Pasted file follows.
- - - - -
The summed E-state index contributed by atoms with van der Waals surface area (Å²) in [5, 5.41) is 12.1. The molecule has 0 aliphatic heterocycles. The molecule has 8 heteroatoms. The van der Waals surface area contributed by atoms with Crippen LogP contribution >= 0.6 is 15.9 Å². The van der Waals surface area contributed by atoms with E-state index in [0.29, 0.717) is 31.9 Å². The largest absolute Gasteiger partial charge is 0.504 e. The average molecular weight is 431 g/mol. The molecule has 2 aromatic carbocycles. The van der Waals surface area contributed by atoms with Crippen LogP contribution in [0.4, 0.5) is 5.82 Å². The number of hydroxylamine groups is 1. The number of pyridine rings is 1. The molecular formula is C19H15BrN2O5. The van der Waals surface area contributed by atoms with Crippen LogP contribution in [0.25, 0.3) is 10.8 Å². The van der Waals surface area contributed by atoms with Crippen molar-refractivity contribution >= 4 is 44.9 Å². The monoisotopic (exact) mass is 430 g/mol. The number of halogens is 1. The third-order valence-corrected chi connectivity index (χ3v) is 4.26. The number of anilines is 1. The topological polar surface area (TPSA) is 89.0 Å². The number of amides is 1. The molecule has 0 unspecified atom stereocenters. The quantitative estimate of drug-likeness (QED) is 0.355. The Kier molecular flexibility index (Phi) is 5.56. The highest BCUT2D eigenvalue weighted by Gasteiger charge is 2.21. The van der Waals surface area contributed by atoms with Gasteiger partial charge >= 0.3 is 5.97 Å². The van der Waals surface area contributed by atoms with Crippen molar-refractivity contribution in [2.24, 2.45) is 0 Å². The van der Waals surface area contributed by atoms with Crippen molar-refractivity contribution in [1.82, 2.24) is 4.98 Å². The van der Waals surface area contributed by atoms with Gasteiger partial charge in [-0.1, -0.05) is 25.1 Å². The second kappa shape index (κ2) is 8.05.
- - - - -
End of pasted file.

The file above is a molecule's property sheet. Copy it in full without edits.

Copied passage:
The summed E-state index contributed by atoms with van der Waals surface area (Å²) in [5, 5.41) is 12.1. The molecule has 0 aliphatic heterocycles. The molecule has 8 heteroatoms. The van der Waals surface area contributed by atoms with Crippen LogP contribution >= 0.6 is 15.9 Å². The van der Waals surface area contributed by atoms with E-state index in [0.29, 0.717) is 31.9 Å². The largest absolute Gasteiger partial charge is 0.504 e. The average molecular weight is 431 g/mol. The molecule has 2 aromatic carbocycles. The van der Waals surface area contributed by atoms with Crippen LogP contribution in [0.4, 0.5) is 5.82 Å². The number of hydroxylamine groups is 1. The number of pyridine rings is 1. The molecular formula is C19H15BrN2O5. The van der Waals surface area contributed by atoms with Crippen LogP contribution in [0.25, 0.3) is 10.8 Å². The van der Waals surface area contributed by atoms with Crippen molar-refractivity contribution >= 4 is 44.9 Å². The monoisotopic (exact) mass is 430 g/mol. The number of halogens is 1. The third-order valence-corrected chi connectivity index (χ3v) is 4.26. The number of anilines is 1. The topological polar surface area (TPSA) is 89.0 Å². The number of amides is 1. The molecule has 0 unspecified atom stereocenters. The quantitative estimate of drug-likeness (QED) is 0.355. The Kier molecular flexibility index (Phi) is 5.56. The highest BCUT2D eigenvalue weighted by Gasteiger charge is 2.21. The van der Waals surface area contributed by atoms with Gasteiger partial charge >= 0.3 is 5.97 Å². The van der Waals surface area contributed by atoms with Crippen molar-refractivity contribution in [2.24, 2.45) is 0 Å². The van der Waals surface area contributed by atoms with Crippen molar-refractivity contribution in [1.82, 2.24) is 4.98 Å². The van der Waals surface area contributed by atoms with Gasteiger partial charge in [-0.1, -0.05) is 25.1 Å². The second kappa shape index (κ2) is 8.05.